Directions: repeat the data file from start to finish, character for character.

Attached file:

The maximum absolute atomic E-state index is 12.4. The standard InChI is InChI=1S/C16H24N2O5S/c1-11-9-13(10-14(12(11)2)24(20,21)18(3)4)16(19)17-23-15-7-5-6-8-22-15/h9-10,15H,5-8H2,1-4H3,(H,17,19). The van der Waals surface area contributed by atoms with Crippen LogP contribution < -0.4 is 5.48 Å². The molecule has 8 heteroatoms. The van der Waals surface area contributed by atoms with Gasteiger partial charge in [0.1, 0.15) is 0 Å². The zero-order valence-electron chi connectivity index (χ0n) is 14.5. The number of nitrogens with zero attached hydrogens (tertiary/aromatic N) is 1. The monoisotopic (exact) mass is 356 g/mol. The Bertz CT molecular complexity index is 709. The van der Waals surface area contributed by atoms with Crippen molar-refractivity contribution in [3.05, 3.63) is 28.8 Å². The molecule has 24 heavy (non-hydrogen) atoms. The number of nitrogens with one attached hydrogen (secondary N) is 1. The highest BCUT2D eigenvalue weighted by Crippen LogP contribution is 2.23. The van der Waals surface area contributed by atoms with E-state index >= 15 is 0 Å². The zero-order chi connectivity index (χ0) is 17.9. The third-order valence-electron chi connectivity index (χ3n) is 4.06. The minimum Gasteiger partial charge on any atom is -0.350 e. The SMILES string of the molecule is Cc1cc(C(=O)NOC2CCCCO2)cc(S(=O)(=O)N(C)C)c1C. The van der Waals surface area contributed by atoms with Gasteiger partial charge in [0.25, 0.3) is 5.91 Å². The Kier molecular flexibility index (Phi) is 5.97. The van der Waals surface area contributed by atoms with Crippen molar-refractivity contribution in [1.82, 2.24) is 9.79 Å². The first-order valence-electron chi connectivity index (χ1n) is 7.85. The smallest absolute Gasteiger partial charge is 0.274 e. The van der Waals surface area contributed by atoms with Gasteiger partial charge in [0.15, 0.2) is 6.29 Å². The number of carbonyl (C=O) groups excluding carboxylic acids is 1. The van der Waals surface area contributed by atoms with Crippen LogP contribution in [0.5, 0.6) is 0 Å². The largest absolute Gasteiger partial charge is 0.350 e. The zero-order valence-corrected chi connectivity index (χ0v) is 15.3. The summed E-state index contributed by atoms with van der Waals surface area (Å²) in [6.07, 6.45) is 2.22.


The maximum absolute atomic E-state index is 12.4. The standard InChI is InChI=1S/C16H24N2O5S/c1-11-9-13(10-14(12(11)2)24(20,21)18(3)4)16(19)17-23-15-7-5-6-8-22-15/h9-10,15H,5-8H2,1-4H3,(H,17,19). The van der Waals surface area contributed by atoms with Crippen LogP contribution < -0.4 is 5.48 Å². The molecule has 8 heteroatoms. The van der Waals surface area contributed by atoms with Gasteiger partial charge in [0.1, 0.15) is 0 Å². The zero-order valence-electron chi connectivity index (χ0n) is 14.5. The number of nitrogens with zero attached hydrogens (tertiary/aromatic N) is 1. The monoisotopic (exact) mass is 356 g/mol. The Bertz CT molecular complexity index is 709. The van der Waals surface area contributed by atoms with Crippen molar-refractivity contribution in [3.05, 3.63) is 28.8 Å². The molecule has 24 heavy (non-hydrogen) atoms. The number of nitrogens with one attached hydrogen (secondary N) is 1. The highest BCUT2D eigenvalue weighted by Crippen LogP contribution is 2.23. The van der Waals surface area contributed by atoms with E-state index >= 15 is 0 Å². The zero-order chi connectivity index (χ0) is 17.9. The third-order valence-electron chi connectivity index (χ3n) is 4.06. The minimum Gasteiger partial charge on any atom is -0.350 e. The SMILES string of the molecule is Cc1cc(C(=O)NOC2CCCCO2)cc(S(=O)(=O)N(C)C)c1C. The van der Waals surface area contributed by atoms with Gasteiger partial charge in [0.25, 0.3) is 5.91 Å². The Kier molecular flexibility index (Phi) is 5.97. The van der Waals surface area contributed by atoms with Crippen molar-refractivity contribution in [1.82, 2.24) is 9.79 Å². The first-order valence-electron chi connectivity index (χ1n) is 7.85. The smallest absolute Gasteiger partial charge is 0.274 e. The van der Waals surface area contributed by atoms with Gasteiger partial charge in [0.15, 0.2) is 6.29 Å². The number of carbonyl (C=O) groups excluding carboxylic acids is 1. The van der Waals surface area contributed by atoms with Crippen LogP contribution in [0.5, 0.6) is 0 Å². The largest absolute Gasteiger partial charge is 0.350 e. The zero-order valence-corrected chi connectivity index (χ0v) is 15.3. The summed E-state index contributed by atoms with van der Waals surface area (Å²) in [6.07, 6.45) is 2.22.